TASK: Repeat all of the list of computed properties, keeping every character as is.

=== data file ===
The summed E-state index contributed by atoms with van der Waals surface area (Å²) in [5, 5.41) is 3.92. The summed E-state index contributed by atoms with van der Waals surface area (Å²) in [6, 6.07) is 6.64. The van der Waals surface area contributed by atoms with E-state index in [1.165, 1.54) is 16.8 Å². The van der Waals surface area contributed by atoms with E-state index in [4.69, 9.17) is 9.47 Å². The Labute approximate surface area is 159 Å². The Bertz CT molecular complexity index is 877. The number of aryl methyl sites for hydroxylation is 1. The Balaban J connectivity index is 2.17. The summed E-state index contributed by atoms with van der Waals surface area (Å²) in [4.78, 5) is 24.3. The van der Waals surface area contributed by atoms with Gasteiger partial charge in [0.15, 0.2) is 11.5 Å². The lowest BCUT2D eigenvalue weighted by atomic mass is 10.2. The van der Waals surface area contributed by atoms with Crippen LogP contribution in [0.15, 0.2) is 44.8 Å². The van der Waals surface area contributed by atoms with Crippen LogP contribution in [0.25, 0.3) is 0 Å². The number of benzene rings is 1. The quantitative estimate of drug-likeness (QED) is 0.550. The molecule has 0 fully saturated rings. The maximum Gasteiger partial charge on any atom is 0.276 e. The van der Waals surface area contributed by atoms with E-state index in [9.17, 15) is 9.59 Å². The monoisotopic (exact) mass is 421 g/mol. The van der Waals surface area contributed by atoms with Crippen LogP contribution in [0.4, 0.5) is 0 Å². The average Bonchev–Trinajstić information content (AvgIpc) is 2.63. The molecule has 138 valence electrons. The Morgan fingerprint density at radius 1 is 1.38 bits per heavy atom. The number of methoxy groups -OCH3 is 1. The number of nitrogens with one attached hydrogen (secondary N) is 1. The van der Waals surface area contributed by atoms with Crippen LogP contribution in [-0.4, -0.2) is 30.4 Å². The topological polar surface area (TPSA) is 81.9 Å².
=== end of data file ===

The summed E-state index contributed by atoms with van der Waals surface area (Å²) in [5, 5.41) is 3.92. The summed E-state index contributed by atoms with van der Waals surface area (Å²) in [6, 6.07) is 6.64. The van der Waals surface area contributed by atoms with E-state index in [1.165, 1.54) is 16.8 Å². The van der Waals surface area contributed by atoms with E-state index in [4.69, 9.17) is 9.47 Å². The Labute approximate surface area is 159 Å². The Bertz CT molecular complexity index is 877. The number of aryl methyl sites for hydroxylation is 1. The Balaban J connectivity index is 2.17. The summed E-state index contributed by atoms with van der Waals surface area (Å²) in [4.78, 5) is 24.3. The van der Waals surface area contributed by atoms with Gasteiger partial charge in [0.15, 0.2) is 11.5 Å². The lowest BCUT2D eigenvalue weighted by atomic mass is 10.2. The van der Waals surface area contributed by atoms with Crippen LogP contribution in [0.15, 0.2) is 44.8 Å². The van der Waals surface area contributed by atoms with Crippen LogP contribution in [0.25, 0.3) is 0 Å². The number of benzene rings is 1. The quantitative estimate of drug-likeness (QED) is 0.550. The molecule has 0 fully saturated rings. The maximum Gasteiger partial charge on any atom is 0.276 e. The van der Waals surface area contributed by atoms with E-state index in [9.17, 15) is 9.59 Å². The monoisotopic (exact) mass is 421 g/mol. The van der Waals surface area contributed by atoms with Crippen LogP contribution in [0.4, 0.5) is 0 Å². The average Bonchev–Trinajstić information content (AvgIpc) is 2.63. The molecule has 138 valence electrons. The Morgan fingerprint density at radius 1 is 1.38 bits per heavy atom. The number of methoxy groups -OCH3 is 1. The number of nitrogens with one attached hydrogen (secondary N) is 1. The van der Waals surface area contributed by atoms with Crippen LogP contribution in [-0.4, -0.2) is 30.4 Å². The topological polar surface area (TPSA) is 81.9 Å².